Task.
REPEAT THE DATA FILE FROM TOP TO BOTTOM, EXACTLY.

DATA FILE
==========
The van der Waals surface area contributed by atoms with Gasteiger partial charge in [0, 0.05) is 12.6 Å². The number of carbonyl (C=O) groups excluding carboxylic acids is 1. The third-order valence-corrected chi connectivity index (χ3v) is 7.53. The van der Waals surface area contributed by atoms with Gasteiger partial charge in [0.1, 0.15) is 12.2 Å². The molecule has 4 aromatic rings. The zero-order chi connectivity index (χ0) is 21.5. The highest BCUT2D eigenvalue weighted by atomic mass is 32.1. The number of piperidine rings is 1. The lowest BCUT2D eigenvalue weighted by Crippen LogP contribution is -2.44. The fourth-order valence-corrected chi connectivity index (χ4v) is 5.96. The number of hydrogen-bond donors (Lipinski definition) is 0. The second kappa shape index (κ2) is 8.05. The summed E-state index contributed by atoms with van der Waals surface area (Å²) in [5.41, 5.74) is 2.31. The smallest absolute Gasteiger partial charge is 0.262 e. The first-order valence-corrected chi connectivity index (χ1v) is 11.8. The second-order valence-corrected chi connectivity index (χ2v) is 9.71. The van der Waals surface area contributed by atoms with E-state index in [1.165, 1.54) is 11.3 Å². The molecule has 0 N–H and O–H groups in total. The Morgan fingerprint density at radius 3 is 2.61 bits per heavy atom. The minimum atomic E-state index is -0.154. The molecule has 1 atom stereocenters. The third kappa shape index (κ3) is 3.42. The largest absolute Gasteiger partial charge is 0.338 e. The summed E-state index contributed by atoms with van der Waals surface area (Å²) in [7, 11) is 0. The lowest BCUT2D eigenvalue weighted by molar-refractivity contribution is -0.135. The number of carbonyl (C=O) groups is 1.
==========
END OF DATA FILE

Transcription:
The van der Waals surface area contributed by atoms with Gasteiger partial charge in [0, 0.05) is 12.6 Å². The number of carbonyl (C=O) groups excluding carboxylic acids is 1. The third-order valence-corrected chi connectivity index (χ3v) is 7.53. The van der Waals surface area contributed by atoms with Gasteiger partial charge in [0.1, 0.15) is 12.2 Å². The molecule has 4 aromatic rings. The zero-order chi connectivity index (χ0) is 21.5. The highest BCUT2D eigenvalue weighted by atomic mass is 32.1. The number of piperidine rings is 1. The lowest BCUT2D eigenvalue weighted by Crippen LogP contribution is -2.44. The fourth-order valence-corrected chi connectivity index (χ4v) is 5.96. The number of hydrogen-bond donors (Lipinski definition) is 0. The second kappa shape index (κ2) is 8.05. The summed E-state index contributed by atoms with van der Waals surface area (Å²) in [5.41, 5.74) is 2.31. The smallest absolute Gasteiger partial charge is 0.262 e. The first-order valence-corrected chi connectivity index (χ1v) is 11.8. The second-order valence-corrected chi connectivity index (χ2v) is 9.71. The van der Waals surface area contributed by atoms with E-state index in [1.165, 1.54) is 11.3 Å². The molecule has 0 N–H and O–H groups in total. The Morgan fingerprint density at radius 3 is 2.61 bits per heavy atom. The minimum atomic E-state index is -0.154. The molecule has 1 atom stereocenters. The third kappa shape index (κ3) is 3.42. The largest absolute Gasteiger partial charge is 0.338 e. The summed E-state index contributed by atoms with van der Waals surface area (Å²) in [7, 11) is 0. The lowest BCUT2D eigenvalue weighted by molar-refractivity contribution is -0.135. The number of carbonyl (C=O) groups is 1.